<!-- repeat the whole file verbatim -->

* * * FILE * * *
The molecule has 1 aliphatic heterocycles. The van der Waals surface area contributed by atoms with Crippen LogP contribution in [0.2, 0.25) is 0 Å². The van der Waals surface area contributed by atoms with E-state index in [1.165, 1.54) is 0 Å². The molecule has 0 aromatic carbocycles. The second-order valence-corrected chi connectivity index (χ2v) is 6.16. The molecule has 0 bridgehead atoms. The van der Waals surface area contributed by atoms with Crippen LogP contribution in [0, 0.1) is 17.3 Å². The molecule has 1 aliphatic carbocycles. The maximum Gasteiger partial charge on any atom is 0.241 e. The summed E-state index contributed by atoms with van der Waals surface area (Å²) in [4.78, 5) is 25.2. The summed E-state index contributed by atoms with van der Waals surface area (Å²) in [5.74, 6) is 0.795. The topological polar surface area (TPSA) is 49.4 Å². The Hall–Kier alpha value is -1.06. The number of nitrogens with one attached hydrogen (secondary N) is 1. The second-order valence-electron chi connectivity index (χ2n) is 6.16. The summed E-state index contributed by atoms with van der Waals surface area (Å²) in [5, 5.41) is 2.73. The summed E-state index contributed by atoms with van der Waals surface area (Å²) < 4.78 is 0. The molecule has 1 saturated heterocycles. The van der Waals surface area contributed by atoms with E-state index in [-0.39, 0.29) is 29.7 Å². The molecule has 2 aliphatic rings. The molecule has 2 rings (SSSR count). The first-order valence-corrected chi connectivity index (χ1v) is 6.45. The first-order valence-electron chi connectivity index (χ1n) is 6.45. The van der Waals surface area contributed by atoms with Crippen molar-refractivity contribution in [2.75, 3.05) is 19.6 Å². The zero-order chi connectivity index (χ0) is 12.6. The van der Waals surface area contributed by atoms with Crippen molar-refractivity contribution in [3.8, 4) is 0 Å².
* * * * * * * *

The molecule has 1 aliphatic heterocycles. The van der Waals surface area contributed by atoms with Crippen LogP contribution in [0.2, 0.25) is 0 Å². The van der Waals surface area contributed by atoms with E-state index in [1.165, 1.54) is 0 Å². The molecule has 0 aromatic carbocycles. The second-order valence-corrected chi connectivity index (χ2v) is 6.16. The molecule has 0 bridgehead atoms. The van der Waals surface area contributed by atoms with Crippen LogP contribution in [0, 0.1) is 17.3 Å². The molecule has 1 aliphatic carbocycles. The maximum Gasteiger partial charge on any atom is 0.241 e. The summed E-state index contributed by atoms with van der Waals surface area (Å²) in [4.78, 5) is 25.2. The summed E-state index contributed by atoms with van der Waals surface area (Å²) in [5.74, 6) is 0.795. The topological polar surface area (TPSA) is 49.4 Å². The Hall–Kier alpha value is -1.06. The number of nitrogens with one attached hydrogen (secondary N) is 1. The second-order valence-electron chi connectivity index (χ2n) is 6.16. The summed E-state index contributed by atoms with van der Waals surface area (Å²) in [5, 5.41) is 2.73. The summed E-state index contributed by atoms with van der Waals surface area (Å²) < 4.78 is 0. The molecule has 1 saturated heterocycles. The van der Waals surface area contributed by atoms with E-state index in [-0.39, 0.29) is 29.7 Å². The molecule has 2 aliphatic rings. The molecule has 2 rings (SSSR count). The first-order valence-corrected chi connectivity index (χ1v) is 6.45. The first-order valence-electron chi connectivity index (χ1n) is 6.45. The van der Waals surface area contributed by atoms with Crippen molar-refractivity contribution in [2.75, 3.05) is 19.6 Å². The zero-order chi connectivity index (χ0) is 12.6. The van der Waals surface area contributed by atoms with Crippen molar-refractivity contribution in [3.8, 4) is 0 Å².